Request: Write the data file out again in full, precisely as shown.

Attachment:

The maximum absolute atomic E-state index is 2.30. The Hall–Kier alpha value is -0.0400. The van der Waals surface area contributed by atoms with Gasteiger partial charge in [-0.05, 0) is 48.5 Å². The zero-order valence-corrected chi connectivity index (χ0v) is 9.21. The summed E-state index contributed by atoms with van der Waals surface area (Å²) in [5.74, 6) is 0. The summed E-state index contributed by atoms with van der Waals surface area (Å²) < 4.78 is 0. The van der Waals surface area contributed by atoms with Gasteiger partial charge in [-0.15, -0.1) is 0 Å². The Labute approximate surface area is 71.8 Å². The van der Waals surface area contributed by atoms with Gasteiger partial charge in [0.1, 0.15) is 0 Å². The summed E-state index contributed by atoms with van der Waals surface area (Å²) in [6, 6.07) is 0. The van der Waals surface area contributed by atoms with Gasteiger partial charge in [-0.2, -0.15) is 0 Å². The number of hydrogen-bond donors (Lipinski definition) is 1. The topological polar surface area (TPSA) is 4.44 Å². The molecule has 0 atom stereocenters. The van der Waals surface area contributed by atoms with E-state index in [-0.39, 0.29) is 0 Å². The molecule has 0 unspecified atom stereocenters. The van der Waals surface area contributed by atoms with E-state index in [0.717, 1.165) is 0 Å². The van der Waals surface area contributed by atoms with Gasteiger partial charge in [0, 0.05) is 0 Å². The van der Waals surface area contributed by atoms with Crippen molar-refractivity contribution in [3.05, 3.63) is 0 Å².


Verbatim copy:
The maximum absolute atomic E-state index is 2.30. The Hall–Kier alpha value is -0.0400. The van der Waals surface area contributed by atoms with Gasteiger partial charge in [-0.05, 0) is 48.5 Å². The zero-order valence-corrected chi connectivity index (χ0v) is 9.21. The summed E-state index contributed by atoms with van der Waals surface area (Å²) in [5.74, 6) is 0. The summed E-state index contributed by atoms with van der Waals surface area (Å²) < 4.78 is 0. The van der Waals surface area contributed by atoms with Gasteiger partial charge in [-0.15, -0.1) is 0 Å². The Labute approximate surface area is 71.8 Å². The van der Waals surface area contributed by atoms with Gasteiger partial charge in [0.1, 0.15) is 0 Å². The summed E-state index contributed by atoms with van der Waals surface area (Å²) in [6, 6.07) is 0. The van der Waals surface area contributed by atoms with Gasteiger partial charge in [-0.2, -0.15) is 0 Å². The number of hydrogen-bond donors (Lipinski definition) is 1. The topological polar surface area (TPSA) is 4.44 Å². The molecule has 0 atom stereocenters. The van der Waals surface area contributed by atoms with E-state index in [-0.39, 0.29) is 0 Å². The molecule has 0 unspecified atom stereocenters. The van der Waals surface area contributed by atoms with E-state index in [0.717, 1.165) is 0 Å². The van der Waals surface area contributed by atoms with Gasteiger partial charge in [0, 0.05) is 0 Å². The van der Waals surface area contributed by atoms with Crippen molar-refractivity contribution in [3.05, 3.63) is 0 Å².